After graduating with honors from the University of Virginia in 1979, Charlie Hales drove to Portland and chose to call the city his home. He continued his education, receiving a master’s degree in public administration from Lewis & Clark College. During his 30 years in Portland, Hales became a prominent community leader.
After beginning his career as vice president of the Home Builders Association of Metropolitan Portland, he eventually earned a seat on the Portland City Council in 1992. Hales distinguished himself with his vote against involvement in the Joint Terrorism Task Force and his initiatives for women and minorities in the fire bureau.
Working as Portland’s parks commissioner, Hales established himself as a protector of Portland’s green spaces. He spearheaded the first successful parks bond measure in 50 years and helped to build or renovate 110 parks across the city. Hales also pushed for the extension of light-rail lines to the airport and up Interstate Avenue to supplement revitalization plans for North Portland and perpetuate Portland’s culture of sustainability.
The creation of the streetcar has produced $3.5 billion in private investment to date. Hales’ passionate character helped him achieve his goals, but also led him to arguments with the police and fire bureau heads. Observers of Hales also criticized him for his absence during city council meetings. In 2001, Hales campaigned for the position of Port of Portland executive director and lost.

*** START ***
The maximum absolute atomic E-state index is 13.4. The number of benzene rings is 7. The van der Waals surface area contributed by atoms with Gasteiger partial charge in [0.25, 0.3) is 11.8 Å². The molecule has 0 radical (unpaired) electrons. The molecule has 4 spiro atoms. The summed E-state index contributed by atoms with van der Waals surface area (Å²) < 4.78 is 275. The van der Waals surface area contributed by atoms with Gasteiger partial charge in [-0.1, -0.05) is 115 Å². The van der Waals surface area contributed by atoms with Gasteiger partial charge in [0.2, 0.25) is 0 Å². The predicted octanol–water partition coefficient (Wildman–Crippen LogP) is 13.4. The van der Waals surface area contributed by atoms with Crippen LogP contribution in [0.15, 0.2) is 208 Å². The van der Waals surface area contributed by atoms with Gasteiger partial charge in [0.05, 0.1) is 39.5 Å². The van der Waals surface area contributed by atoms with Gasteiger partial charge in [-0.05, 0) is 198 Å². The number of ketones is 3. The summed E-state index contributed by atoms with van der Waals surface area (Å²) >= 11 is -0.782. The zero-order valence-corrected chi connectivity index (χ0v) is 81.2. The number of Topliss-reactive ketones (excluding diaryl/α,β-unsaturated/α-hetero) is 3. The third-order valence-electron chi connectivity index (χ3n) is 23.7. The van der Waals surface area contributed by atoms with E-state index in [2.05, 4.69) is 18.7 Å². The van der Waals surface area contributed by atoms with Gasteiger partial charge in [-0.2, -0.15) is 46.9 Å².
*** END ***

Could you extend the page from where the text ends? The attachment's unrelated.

During his third term in office, Hales left his position to work in the private sector. After accumulating experience in planning the layout of Portland’s streetcar and city-wide bus systems, Hales worked for HDR Engineering in Portland. As senior vice president of the company, Hales oversaw plans for similar transportation systems in cities such as Atlanta, Sacramento, and Miami.
Since the last mayoral debate at Catlin, he has continued to receive criticism for living in Washington. Critics claim he moved to our neighboring state to evade higher Oregon taxes. Hales has maintained that he moved to be closer to his wife, Nancy.
Hales’ experiences as an influential urban planner and city politician helped shape Portland, making him a formidable mayoral candidate.